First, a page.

U.S. Department of Transportation
Federal Highway Administration
1200 New Jersey Avenue, SE
Washington, DC 20590
FHWA is committed to the vision of eliminating fatalities and serious injuries on our Nation's roadways. This approach echoes the Department of Transportation's Strategic Plan, which articulates the goal of "working toward no fatalities across all modes of travel"; the FHWA's strategic goal of ensuring the "nation's highway system provides safe, reliable, effective, and sustainable mobility for all users"; and the emphasis on safety that FHWA renews every year in our strategic implementation efforts.
The zero deaths vision is a way of clearly and succinctly describing how an organization, or an individual, is going to approach safety – even one death on our transportation system is unacceptable. This idea was first adopted in Sweden in 1997 as "Vision Zero" and since then has evolved across the country and across the world. A growing number of states and cities have adopted zero deaths visions under different brandings.
The zero deaths approach uses a data-driven, interdisciplinary approach that FHWA has been promoting for many years. The approach targets areas for improvement and employs proven countermeasures, integrating application of education, enforcement, engineering, and emergency medical and trauma services (the "4Es"). A combination of strategies from different focus areas will be necessary to achieve the zero deaths vision.
Within FHWA, the Office of Safety, Office of Safety Research and Development, and the Resource Center Safety and Design Technical Services Team jointly established a Safety Strategic Plan to focus on a common safety vision. The vision – zero deaths and serious injuries on the Nation's roadways – is being realized through annual performance objectives in each of the three safety units.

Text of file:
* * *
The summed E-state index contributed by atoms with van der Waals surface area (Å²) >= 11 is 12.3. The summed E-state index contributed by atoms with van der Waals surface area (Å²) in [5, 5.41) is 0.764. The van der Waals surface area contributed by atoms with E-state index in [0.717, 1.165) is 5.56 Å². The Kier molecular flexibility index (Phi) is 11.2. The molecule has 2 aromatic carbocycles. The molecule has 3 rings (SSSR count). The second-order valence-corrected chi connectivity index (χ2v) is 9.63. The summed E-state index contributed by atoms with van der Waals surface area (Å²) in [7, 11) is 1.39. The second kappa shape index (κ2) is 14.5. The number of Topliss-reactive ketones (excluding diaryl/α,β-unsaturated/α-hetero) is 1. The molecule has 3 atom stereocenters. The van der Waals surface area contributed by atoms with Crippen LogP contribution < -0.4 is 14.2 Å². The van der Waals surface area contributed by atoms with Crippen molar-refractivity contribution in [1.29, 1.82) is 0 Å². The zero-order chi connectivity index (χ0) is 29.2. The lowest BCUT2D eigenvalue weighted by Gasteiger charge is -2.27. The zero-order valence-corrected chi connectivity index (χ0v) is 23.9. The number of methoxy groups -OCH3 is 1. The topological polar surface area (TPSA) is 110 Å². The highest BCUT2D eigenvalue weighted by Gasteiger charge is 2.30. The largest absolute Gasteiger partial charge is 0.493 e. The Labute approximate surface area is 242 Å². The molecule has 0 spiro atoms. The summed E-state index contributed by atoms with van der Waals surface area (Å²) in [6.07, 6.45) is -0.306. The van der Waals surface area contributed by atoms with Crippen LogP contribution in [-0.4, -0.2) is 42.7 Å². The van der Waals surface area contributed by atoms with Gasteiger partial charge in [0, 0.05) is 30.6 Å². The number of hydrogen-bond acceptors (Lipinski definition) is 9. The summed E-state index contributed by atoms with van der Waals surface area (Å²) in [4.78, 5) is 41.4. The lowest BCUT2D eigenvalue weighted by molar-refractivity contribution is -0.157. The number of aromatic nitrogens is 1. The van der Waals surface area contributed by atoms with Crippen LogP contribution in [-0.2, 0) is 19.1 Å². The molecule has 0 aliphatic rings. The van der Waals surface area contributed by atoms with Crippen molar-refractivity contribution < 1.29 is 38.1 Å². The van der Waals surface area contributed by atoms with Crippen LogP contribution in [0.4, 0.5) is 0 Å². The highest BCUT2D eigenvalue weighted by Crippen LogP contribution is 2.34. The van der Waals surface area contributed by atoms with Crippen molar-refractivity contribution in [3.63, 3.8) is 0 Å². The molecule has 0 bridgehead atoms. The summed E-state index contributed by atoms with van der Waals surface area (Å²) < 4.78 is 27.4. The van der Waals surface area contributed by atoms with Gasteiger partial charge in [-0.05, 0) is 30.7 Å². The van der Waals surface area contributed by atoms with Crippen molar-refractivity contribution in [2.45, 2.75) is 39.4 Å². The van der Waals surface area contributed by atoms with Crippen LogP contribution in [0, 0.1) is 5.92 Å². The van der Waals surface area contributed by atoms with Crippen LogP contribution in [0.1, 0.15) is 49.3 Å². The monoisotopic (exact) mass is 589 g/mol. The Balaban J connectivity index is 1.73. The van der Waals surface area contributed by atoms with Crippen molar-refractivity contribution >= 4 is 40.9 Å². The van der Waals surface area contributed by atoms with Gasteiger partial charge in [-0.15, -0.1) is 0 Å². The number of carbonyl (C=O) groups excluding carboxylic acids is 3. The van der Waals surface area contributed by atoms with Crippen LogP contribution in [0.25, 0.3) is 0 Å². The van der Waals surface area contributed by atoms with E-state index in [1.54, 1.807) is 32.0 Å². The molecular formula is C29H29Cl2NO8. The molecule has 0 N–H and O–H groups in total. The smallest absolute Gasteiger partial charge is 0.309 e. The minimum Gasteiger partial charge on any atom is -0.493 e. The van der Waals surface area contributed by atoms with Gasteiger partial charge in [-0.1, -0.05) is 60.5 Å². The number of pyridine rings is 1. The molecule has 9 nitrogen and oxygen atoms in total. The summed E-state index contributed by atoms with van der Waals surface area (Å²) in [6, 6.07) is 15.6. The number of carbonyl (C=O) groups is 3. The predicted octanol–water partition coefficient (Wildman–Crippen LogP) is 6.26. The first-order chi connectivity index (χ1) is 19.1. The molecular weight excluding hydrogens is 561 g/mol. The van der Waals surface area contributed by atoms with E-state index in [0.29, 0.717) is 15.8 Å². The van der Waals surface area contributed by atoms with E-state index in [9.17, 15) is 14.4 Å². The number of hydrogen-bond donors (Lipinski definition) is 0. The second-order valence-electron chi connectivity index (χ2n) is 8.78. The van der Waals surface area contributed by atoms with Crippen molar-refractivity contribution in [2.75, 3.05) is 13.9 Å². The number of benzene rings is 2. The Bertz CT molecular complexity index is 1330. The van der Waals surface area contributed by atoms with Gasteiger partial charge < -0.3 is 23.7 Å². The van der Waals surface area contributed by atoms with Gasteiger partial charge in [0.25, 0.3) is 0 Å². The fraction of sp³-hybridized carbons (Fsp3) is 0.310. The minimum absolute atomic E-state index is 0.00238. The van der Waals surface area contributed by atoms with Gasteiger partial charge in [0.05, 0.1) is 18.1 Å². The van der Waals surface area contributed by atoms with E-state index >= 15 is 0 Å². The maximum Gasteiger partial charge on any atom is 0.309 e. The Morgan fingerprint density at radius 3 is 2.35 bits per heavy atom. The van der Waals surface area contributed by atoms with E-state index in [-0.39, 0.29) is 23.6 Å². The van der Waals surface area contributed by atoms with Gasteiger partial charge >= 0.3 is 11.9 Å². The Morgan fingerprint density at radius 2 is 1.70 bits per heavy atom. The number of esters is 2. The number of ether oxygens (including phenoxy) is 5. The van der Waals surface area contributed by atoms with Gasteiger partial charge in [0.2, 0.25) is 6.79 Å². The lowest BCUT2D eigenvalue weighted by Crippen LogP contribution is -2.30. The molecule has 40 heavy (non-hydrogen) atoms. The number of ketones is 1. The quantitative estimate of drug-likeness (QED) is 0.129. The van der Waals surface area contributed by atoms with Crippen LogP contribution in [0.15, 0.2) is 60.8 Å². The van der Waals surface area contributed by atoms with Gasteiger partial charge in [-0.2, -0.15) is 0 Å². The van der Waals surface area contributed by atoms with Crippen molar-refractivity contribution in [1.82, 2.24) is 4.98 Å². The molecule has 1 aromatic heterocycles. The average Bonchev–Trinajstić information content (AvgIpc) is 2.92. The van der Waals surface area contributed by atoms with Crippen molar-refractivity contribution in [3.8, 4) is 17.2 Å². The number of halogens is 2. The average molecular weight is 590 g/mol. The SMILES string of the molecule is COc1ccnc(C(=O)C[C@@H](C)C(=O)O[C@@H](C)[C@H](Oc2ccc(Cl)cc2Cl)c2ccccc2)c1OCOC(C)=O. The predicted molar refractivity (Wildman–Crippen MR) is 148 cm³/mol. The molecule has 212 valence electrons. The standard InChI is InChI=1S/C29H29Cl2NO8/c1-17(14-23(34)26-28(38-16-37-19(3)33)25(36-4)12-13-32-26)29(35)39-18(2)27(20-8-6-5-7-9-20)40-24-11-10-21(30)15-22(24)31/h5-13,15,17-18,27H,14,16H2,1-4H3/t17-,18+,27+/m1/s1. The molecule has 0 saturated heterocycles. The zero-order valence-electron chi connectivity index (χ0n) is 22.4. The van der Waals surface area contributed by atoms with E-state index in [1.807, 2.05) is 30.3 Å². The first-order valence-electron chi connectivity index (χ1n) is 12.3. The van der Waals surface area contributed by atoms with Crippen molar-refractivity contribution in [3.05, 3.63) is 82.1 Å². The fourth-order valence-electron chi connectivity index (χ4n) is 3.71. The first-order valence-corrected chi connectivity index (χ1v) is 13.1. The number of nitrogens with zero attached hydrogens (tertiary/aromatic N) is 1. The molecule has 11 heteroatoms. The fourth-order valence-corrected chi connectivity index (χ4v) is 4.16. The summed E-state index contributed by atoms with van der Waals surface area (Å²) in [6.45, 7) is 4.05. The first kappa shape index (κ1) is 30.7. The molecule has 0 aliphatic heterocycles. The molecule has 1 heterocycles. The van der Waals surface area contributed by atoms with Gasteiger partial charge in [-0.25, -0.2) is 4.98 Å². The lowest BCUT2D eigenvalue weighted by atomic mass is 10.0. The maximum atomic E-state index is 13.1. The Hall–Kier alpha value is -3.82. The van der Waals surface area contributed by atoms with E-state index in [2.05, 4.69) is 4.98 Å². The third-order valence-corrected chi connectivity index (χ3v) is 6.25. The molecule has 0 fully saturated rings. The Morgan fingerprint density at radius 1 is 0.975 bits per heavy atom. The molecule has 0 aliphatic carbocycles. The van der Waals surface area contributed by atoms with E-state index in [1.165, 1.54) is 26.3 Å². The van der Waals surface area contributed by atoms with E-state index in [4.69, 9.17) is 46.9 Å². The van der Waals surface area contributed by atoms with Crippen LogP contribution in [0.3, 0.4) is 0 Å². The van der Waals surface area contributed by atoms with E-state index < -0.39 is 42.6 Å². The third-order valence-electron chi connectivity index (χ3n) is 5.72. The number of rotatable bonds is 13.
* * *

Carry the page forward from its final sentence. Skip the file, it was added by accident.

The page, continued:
FHWA administers the Highway Safety Improvement Program (HSIP) with the goal to achieve a significant reduction in traffic fatalities and serious injuries on all public roads. The HSIP requires that each State develop a Strategic Highway Safety Plan (SHSP). The SHSP is a data-driven, multi-year, statewide-coordinated safety plan that provides a comprehensive framework for reducing highway fatalities and serious injuries on all public roads. An SHSP identifies a State's key safety needs and guides investment decisions towards strategies and countermeasure with the most potential to save lives and prevent injuries. The collaborative process of developing and implementing an SHSP brings together, and draws on, the strengths and resources of all safety partners.
In addition, the FHWA, the National Highway Traffic Safety Administration (NHTSA) and the Federal Motor Carrier Safety Administration (FMSCA) are working with the National Safety Council (NSC) on a national road safety leadership initiative titled Road to Zero. This initiative involves a national coalition of representatives from roadway, behavioral, and vehicle safety; nonprofit groups; public health organization; and technology companies working together to develop a coordinated approach to reaching zero deaths. The RTZ Coalition is focusing on both short-term activities, including funding for innovative safety activities, and on a long-term vision for zero traffic deaths.
In another effort, also along with NHTSA and FMCSA, FHWA provided technical support to a group of organizations that represent professionals with an active role in highway safety, led by the American Association of State Highway and Transportation Officials. This group developed the National Strategy on Highway Safety Toward Zero Deaths (National Strategy) – an overarching and common vision that drives and focuses collective efforts to eliminate injuries and fatalities on America's roads.
The National Strategy's vision calls for a highway system free of fatalities. Safety organizations and professionals embracing this vision agree to aggressively work toward an intermediate goal specific to their jurisdiction or the safety issue on which they focus. These stakeholders continuously expand their efforts to improve highway safety and are committed to do more of what they know works, while also using new approaches, materials, and technologies to reach safety goals sooner.
At FHWA, we believe that a single death is a tragedy; almost 90 deaths a day is unacceptable when we possess the tools and capability to help prevent them. Reaching zero deaths will be difficult, will take time and will require significant effort from all of us; but it is the only acceptable vision. We're not at zero yet, but we know that by working together we will see a day when there are no fatalities on the Nation's roadways, sidewalks and bicycle paths.